Then there is, of course, the mystery of Nico. How did he get here? Where did he come from? There are two theories. The first was he was a wild bird, somehow blown off course, perhaps from an unseasonable early season cyclone (Tropical Cyclone (TC) Lola) that came through the Solomon Islands in late October. Easterly winds on the south side of TC Lola could have flung Nico towards the Coral Sea. Green Isl. would’ve been the perfect natural refuge that he would have been relieved to see. The other hypothesis was that Nico was an escapee. Perhaps he was someone’s pet that escaped and travelled on a boat, then flew off to Green Is. as the boat traversed offshore from Cairns. One thing supporting this was just how tame Nico was.


Well, Nico certainly caught the attention of local birders, and pulled our heartstrings as well. Many of us travelled to Green Isl., some for the first time in years, just to see Nico. So I decided one last trip: third time lucky or three strikes you’re out. I felt good about this trip. Jun Matsui was on the boat, and this man is a master birder - eyes like a hawk. At my age, I need young eyes. Nico had last been seen along the path extending south from the resort. So it was south we went. Down to the helipad, no luck. We headed back towards my bad luck café. Suddenly Jun stopped and looked up, and pointed to an overhanging branch. And there Nico sat, only 10 m away. I took shot after shot from every angle possible. But it was a bird in a tree, with harsh background light. OK for an ID shot, but not what I was really after. I asked Jun to text me if anything happened while I checked my backpack into a locker. I was only gone 10 minutes when I got a text from Jun: “Come now!”. Well, I ran right over and there was Jun and another photographer (Julio) sitting on the footpath, telephoto lenses pointing to The Pigeon only 2 m from them!

Jun and the author literally stunned as Nico checks out Scott’s shoe. Photo courtesy of Julio.

I came over, slowly sat down next to the path, got my camera out and started shooting as the pigeon slowly walked among us. He was very curious: sticking his head into my camera lens bag, playing with sticks, and even pulling at my shoelaces. One of the National Parks staff who was on the Island for a turtle survey texted his colleagues, “The pigeon’s here right now. Come”. Five minutes later, they were there. It was like a media scrum as they surrounded the pigeon, taking photos and videos. Nico wasn’t the least bit bothered, seemingly playing up for the cameras. So I finally got my pigeon photos. Overjoyed, but also greatly relieved. I couldn’t have stomached a triple scoop ice cream.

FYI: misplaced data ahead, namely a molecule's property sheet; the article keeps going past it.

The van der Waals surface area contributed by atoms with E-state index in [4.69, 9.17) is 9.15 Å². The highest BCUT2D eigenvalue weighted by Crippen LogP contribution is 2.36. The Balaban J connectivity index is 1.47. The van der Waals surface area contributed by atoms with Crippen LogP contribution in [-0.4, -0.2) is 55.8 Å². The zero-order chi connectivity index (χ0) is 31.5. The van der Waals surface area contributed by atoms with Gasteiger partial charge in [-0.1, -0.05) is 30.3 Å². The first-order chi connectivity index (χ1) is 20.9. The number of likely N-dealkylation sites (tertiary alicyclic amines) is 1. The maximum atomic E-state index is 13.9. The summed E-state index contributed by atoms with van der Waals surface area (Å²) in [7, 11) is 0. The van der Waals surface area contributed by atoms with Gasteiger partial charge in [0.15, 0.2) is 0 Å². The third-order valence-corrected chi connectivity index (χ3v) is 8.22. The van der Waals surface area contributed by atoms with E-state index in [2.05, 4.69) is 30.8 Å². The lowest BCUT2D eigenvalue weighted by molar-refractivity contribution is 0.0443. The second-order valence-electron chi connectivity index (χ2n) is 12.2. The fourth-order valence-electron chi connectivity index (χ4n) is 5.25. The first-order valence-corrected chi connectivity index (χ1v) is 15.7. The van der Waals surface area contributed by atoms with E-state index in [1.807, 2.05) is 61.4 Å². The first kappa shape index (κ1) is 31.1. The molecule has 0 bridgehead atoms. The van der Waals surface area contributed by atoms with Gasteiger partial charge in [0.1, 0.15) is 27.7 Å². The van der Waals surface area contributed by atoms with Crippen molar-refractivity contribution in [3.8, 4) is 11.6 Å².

“He’s brought the tele-extender. Maximum close-ups of me!”. Photo by Scott Ritchie.

It was with a heavy heart that I heard Nico had been tragically killed in early January. He was evidently run over by one of the carts used by staff. I can’t say I’m surprised. Nico was so carefree, wandering around the paths like a puppy on the highway. I almost knew it wasn’t going to end well.


Nico really captured our imagination, and tweaked our emotions. Some birds can do that to you. Our trips to see Nico also proved what a great spot for birding, and especially bird photography, Green Isl. is. Seabirds, shorebirds, cuckoos and fruit-doves were common, and accommodating to the camera. I will still go back to Green Isl. to capture that special closeup. And I will always hope that a Nicobar Pigeon will be on the footpath just around the corner.




A big thank you to Lindsay Fisher for suggesting this piece, and Jenn Muir for editorial assistance. And I also thank the staff of Green Island National Park, especially Ashlea Skye, for Intel on where Nico could be seen. Finally, I thank all the local and visiting birders whose enthusiasm drove the Nico phenomenon.